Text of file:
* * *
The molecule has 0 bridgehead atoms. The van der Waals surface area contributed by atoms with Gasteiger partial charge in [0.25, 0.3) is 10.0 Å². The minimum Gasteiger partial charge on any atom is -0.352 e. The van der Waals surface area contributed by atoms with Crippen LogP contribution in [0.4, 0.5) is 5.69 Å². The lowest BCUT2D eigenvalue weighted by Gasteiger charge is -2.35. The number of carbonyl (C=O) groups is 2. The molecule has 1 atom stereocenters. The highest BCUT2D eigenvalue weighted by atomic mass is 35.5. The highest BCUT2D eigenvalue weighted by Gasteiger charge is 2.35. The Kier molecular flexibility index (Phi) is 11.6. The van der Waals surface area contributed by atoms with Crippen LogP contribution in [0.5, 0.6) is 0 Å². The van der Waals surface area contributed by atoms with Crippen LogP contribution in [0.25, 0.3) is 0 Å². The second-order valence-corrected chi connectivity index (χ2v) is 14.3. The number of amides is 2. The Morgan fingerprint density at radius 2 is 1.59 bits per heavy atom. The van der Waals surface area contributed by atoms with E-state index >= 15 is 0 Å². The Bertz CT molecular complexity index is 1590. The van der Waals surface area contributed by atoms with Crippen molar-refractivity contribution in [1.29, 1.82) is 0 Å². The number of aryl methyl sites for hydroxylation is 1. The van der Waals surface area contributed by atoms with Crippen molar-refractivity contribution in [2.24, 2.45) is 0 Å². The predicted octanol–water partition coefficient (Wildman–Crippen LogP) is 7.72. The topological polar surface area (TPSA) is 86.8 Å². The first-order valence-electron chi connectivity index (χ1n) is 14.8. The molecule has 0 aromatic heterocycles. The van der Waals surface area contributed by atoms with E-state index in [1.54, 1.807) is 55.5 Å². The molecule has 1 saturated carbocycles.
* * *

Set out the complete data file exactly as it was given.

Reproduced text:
The molecule has 0 bridgehead atoms. The van der Waals surface area contributed by atoms with Gasteiger partial charge in [0.25, 0.3) is 10.0 Å². The minimum Gasteiger partial charge on any atom is -0.352 e. The van der Waals surface area contributed by atoms with Crippen LogP contribution in [0.4, 0.5) is 5.69 Å². The lowest BCUT2D eigenvalue weighted by Gasteiger charge is -2.35. The number of carbonyl (C=O) groups is 2. The molecule has 1 atom stereocenters. The highest BCUT2D eigenvalue weighted by atomic mass is 35.5. The highest BCUT2D eigenvalue weighted by Gasteiger charge is 2.35. The Kier molecular flexibility index (Phi) is 11.6. The van der Waals surface area contributed by atoms with Crippen LogP contribution in [0.5, 0.6) is 0 Å². The van der Waals surface area contributed by atoms with Crippen LogP contribution in [0.25, 0.3) is 0 Å². The second-order valence-corrected chi connectivity index (χ2v) is 14.3. The number of amides is 2. The Morgan fingerprint density at radius 2 is 1.59 bits per heavy atom. The van der Waals surface area contributed by atoms with E-state index >= 15 is 0 Å². The Bertz CT molecular complexity index is 1590. The van der Waals surface area contributed by atoms with Crippen molar-refractivity contribution in [1.29, 1.82) is 0 Å². The number of aryl methyl sites for hydroxylation is 1. The van der Waals surface area contributed by atoms with Crippen molar-refractivity contribution in [2.24, 2.45) is 0 Å². The predicted octanol–water partition coefficient (Wildman–Crippen LogP) is 7.72. The topological polar surface area (TPSA) is 86.8 Å². The first-order valence-electron chi connectivity index (χ1n) is 14.8. The molecule has 0 aromatic heterocycles. The van der Waals surface area contributed by atoms with E-state index in [1.54, 1.807) is 55.5 Å². The molecule has 1 saturated carbocycles.